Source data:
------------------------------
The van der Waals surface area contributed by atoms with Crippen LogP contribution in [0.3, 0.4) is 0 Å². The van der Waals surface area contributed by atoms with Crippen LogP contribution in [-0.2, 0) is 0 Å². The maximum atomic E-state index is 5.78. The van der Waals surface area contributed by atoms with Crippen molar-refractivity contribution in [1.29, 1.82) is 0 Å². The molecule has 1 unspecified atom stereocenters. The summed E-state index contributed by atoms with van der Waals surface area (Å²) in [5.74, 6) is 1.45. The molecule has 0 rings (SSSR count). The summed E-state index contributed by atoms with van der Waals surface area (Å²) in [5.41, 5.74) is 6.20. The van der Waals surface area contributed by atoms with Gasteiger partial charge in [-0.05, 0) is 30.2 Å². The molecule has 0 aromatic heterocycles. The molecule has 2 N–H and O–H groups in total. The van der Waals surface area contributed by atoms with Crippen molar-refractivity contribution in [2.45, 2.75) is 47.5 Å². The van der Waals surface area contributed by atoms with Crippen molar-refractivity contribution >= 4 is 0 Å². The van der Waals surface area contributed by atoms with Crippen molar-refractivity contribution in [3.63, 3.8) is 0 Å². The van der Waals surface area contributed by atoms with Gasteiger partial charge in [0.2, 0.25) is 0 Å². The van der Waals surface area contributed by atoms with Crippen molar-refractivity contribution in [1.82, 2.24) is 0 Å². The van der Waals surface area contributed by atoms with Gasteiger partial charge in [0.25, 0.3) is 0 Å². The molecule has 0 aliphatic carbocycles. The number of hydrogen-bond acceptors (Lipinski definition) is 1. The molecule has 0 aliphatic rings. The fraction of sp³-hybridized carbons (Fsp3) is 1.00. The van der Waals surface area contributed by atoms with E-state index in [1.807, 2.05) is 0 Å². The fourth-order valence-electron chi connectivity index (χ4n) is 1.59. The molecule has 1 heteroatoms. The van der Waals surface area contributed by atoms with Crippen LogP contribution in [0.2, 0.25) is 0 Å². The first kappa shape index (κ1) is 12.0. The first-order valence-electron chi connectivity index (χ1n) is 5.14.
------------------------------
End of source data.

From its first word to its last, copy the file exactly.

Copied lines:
The van der Waals surface area contributed by atoms with Crippen LogP contribution in [0.3, 0.4) is 0 Å². The van der Waals surface area contributed by atoms with Crippen LogP contribution in [-0.2, 0) is 0 Å². The maximum atomic E-state index is 5.78. The van der Waals surface area contributed by atoms with Crippen molar-refractivity contribution in [1.29, 1.82) is 0 Å². The molecule has 1 unspecified atom stereocenters. The summed E-state index contributed by atoms with van der Waals surface area (Å²) in [5.74, 6) is 1.45. The molecule has 0 rings (SSSR count). The summed E-state index contributed by atoms with van der Waals surface area (Å²) in [5.41, 5.74) is 6.20. The van der Waals surface area contributed by atoms with Gasteiger partial charge in [-0.05, 0) is 30.2 Å². The molecule has 0 aromatic heterocycles. The molecule has 2 N–H and O–H groups in total. The van der Waals surface area contributed by atoms with Crippen molar-refractivity contribution in [2.45, 2.75) is 47.5 Å². The van der Waals surface area contributed by atoms with Crippen molar-refractivity contribution >= 4 is 0 Å². The van der Waals surface area contributed by atoms with Crippen molar-refractivity contribution in [3.63, 3.8) is 0 Å². The van der Waals surface area contributed by atoms with Gasteiger partial charge in [0.2, 0.25) is 0 Å². The van der Waals surface area contributed by atoms with Crippen molar-refractivity contribution in [1.82, 2.24) is 0 Å². The van der Waals surface area contributed by atoms with Gasteiger partial charge in [0.25, 0.3) is 0 Å². The molecule has 0 aliphatic carbocycles. The number of hydrogen-bond acceptors (Lipinski definition) is 1. The molecule has 0 aliphatic rings. The fraction of sp³-hybridized carbons (Fsp3) is 1.00. The van der Waals surface area contributed by atoms with E-state index in [1.807, 2.05) is 0 Å². The fourth-order valence-electron chi connectivity index (χ4n) is 1.59. The molecule has 1 heteroatoms. The van der Waals surface area contributed by atoms with Crippen LogP contribution in [0.2, 0.25) is 0 Å². The first kappa shape index (κ1) is 12.0. The first-order valence-electron chi connectivity index (χ1n) is 5.14.